Former Maryland guard Seth Allen gave an all-encompassing interview to WNST Radio in Baltimore in the days leading up to the announcement that he would be transferring to Virginia Tech.
Taking a look back at some of the quotes he gave in that interview, a lot of what he says lines up with what head coach Buzz Williams will be able to offer him in Blacksburg. Check out some excerpts below from Allen’s interview, now adding context:
ON THE ACC
“In the ACC, I can speak for my teammates, we pretty much know every player. We know who we’re going to play against, what we’re doing. The scouting report is just to refresh your memory, but you know. In the Big Ten, it’s going to be different. You’re going to have to buckle down and you’re going to have to be focused.
“[The Big Ten] has good teams and it’s just you’re not going to be playing against Duke and North Carolina...We won’t play against Virginia and NC State like all the ACC schools, but you’re still going to play against a great school, a great program and it’s going to be different...[The conference change] played a little role [in transferring]. It was going to be different. It wasn’t big though.”
From what Allen said, there seems to be a level of comfortability--however small--with the ACC. The Virginia native has friends and former teammates at other ACCs schools and there was something to that for him.
Going to Virginia Tech obviously keeps that intact. Not only that, but he will be playing for a coach who has proven he can have success in a major college basketball conference, meaning he’s not walking into a program headed by a coach who is still getting his feet wet.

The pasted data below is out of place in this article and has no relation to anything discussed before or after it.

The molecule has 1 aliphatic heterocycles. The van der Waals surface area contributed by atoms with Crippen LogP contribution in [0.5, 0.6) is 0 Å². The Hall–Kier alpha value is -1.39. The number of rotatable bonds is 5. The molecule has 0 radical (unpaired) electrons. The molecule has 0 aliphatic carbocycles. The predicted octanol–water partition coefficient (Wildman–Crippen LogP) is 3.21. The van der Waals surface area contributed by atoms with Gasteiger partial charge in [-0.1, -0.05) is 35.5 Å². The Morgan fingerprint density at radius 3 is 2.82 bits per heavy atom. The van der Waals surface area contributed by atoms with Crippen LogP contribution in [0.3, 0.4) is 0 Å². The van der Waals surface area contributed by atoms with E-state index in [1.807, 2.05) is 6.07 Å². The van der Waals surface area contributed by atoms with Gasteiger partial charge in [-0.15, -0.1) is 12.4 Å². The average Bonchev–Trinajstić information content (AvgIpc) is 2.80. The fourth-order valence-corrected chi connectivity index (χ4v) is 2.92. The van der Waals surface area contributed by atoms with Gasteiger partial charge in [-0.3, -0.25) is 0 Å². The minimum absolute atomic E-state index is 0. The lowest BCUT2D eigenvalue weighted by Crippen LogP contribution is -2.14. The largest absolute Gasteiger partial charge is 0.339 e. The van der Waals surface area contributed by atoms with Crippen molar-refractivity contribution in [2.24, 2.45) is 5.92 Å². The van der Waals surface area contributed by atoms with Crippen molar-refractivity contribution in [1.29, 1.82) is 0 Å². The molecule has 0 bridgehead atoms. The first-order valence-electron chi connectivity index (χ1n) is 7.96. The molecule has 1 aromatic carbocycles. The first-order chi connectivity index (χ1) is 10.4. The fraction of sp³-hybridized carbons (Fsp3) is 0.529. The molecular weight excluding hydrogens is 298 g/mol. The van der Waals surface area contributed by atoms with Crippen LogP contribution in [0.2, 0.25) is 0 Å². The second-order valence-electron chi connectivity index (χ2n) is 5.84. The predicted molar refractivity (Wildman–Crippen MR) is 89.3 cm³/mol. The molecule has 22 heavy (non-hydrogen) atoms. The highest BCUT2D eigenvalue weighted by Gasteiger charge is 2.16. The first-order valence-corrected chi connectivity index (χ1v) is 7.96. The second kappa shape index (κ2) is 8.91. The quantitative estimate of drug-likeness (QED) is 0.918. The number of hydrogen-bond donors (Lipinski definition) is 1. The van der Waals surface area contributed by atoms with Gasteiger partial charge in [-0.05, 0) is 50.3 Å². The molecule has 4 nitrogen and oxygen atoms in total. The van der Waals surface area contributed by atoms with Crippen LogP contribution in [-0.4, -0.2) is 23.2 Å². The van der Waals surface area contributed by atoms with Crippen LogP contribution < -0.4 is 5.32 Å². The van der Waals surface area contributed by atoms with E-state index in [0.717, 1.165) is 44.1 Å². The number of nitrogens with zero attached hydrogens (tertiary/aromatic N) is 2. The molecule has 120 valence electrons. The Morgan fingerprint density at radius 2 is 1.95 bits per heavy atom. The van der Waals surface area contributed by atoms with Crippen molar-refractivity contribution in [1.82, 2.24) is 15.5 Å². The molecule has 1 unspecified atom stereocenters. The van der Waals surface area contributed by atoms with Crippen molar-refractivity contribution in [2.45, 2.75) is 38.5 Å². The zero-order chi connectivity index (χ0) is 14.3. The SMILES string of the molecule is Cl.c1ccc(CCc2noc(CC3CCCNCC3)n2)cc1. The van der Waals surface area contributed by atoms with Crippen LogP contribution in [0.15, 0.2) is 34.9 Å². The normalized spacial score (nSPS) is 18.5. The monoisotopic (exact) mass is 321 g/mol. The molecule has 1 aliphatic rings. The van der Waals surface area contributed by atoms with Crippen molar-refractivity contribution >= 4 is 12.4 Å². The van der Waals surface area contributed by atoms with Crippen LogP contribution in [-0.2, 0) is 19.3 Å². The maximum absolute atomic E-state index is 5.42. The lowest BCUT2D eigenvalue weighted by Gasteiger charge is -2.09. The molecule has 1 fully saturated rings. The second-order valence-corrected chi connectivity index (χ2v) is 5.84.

ON CURRENT HEALTH STATUS
“Part of it is my foot is still not 100 percent healthy. I came back early because the team needed me and, you know, sitting out last year was a question but, you know...my team was struggling at the point and I really thought that I could come in and make an impact.”
When the paperwork dust settles, Allen will have to sit out one year before playing for the Hokies. In that one year, because he can practice but not play, the foot injury he suffered at Maryland should be 100 percent by the time he takes the court again for game action in 2015-16.
Considering the way Allen plays, the health of his foot is key to his effectiveness. No full health, no speed and explosiveness off the dribble or lift on his three-point shot.
ON WHAT POSITION HE WILL PLAY
“I’m a combo guard, naturally. I’m a dynamic scorer and I can do so many different things, but at the next level there’s no such thing as a six-foot two-guard. I’m going to have to play the one. If you look at the NBA right now, there’s more scoring point guards. Every point guard can score. So at my height and my ability, I have to be able to become a one.”
Allen is self-aware enough to realize that if he aspires to play professional basketball, wherever that is, his ticket will not be as an undersized shooting guard.
He needs to develop and refine his point guard skills and pair those with his natural scoring ability if he wants to be successful beyond the college level.
There’s an interesting wrinkle here. Remember Darius Johnson-Odom, the undersized Marquette guard who shined under Buzz Williams and went on to be a second-round pick in the NBA Draft?
Yes, DJO is taller than Allen (6-3 vs. 6-1) and stronger, but both were guards wired for scoring and needed to develop point guard skills because of their lack of size. Not to say Allen is or could be Johnson-Odom. Physically, they are built differently. But both are strong outside shooters and scorers who have similar weaknesses when it comes to defining a position.
Johnson-Odom has played sparingly in two NBA seasons, but averaged 22.0 points per game in the D-League in 2013-14.